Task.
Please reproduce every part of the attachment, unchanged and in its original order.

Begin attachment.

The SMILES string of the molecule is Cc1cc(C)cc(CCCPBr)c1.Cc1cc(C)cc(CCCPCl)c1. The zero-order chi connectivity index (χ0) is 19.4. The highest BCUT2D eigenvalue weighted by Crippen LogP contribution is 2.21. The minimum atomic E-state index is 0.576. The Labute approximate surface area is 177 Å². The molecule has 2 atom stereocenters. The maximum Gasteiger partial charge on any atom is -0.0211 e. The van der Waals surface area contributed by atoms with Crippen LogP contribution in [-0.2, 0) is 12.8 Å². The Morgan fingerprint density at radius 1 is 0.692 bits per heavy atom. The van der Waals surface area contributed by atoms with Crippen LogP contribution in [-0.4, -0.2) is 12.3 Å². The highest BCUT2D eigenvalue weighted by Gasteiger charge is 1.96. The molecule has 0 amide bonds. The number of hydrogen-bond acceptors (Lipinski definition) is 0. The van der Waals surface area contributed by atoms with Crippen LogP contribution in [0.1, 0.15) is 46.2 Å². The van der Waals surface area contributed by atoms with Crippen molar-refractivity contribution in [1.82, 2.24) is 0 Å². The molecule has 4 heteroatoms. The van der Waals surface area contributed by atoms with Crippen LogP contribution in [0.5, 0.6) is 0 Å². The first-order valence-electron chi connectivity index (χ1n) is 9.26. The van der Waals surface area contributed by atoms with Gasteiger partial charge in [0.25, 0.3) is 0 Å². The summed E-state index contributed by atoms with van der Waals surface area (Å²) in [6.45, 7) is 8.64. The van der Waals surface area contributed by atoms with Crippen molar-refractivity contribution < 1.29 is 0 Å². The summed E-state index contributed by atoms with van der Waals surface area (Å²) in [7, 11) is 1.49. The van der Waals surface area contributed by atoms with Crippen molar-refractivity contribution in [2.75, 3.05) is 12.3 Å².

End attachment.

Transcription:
The SMILES string of the molecule is Cc1cc(C)cc(CCCPBr)c1.Cc1cc(C)cc(CCCPCl)c1. The zero-order chi connectivity index (χ0) is 19.4. The highest BCUT2D eigenvalue weighted by Crippen LogP contribution is 2.21. The minimum atomic E-state index is 0.576. The Labute approximate surface area is 177 Å². The molecule has 2 atom stereocenters. The maximum Gasteiger partial charge on any atom is -0.0211 e. The van der Waals surface area contributed by atoms with Crippen LogP contribution in [-0.2, 0) is 12.8 Å². The Morgan fingerprint density at radius 1 is 0.692 bits per heavy atom. The van der Waals surface area contributed by atoms with Crippen LogP contribution in [-0.4, -0.2) is 12.3 Å². The highest BCUT2D eigenvalue weighted by Gasteiger charge is 1.96. The molecule has 0 amide bonds. The number of hydrogen-bond acceptors (Lipinski definition) is 0. The van der Waals surface area contributed by atoms with Crippen LogP contribution in [0.1, 0.15) is 46.2 Å². The van der Waals surface area contributed by atoms with Crippen molar-refractivity contribution in [1.82, 2.24) is 0 Å². The molecule has 4 heteroatoms. The van der Waals surface area contributed by atoms with Crippen LogP contribution in [0.5, 0.6) is 0 Å². The first-order valence-electron chi connectivity index (χ1n) is 9.26. The van der Waals surface area contributed by atoms with Gasteiger partial charge in [0.25, 0.3) is 0 Å². The summed E-state index contributed by atoms with van der Waals surface area (Å²) in [6.45, 7) is 8.64. The van der Waals surface area contributed by atoms with Crippen molar-refractivity contribution < 1.29 is 0 Å². The summed E-state index contributed by atoms with van der Waals surface area (Å²) in [7, 11) is 1.49. The van der Waals surface area contributed by atoms with Crippen molar-refractivity contribution in [2.75, 3.05) is 12.3 Å².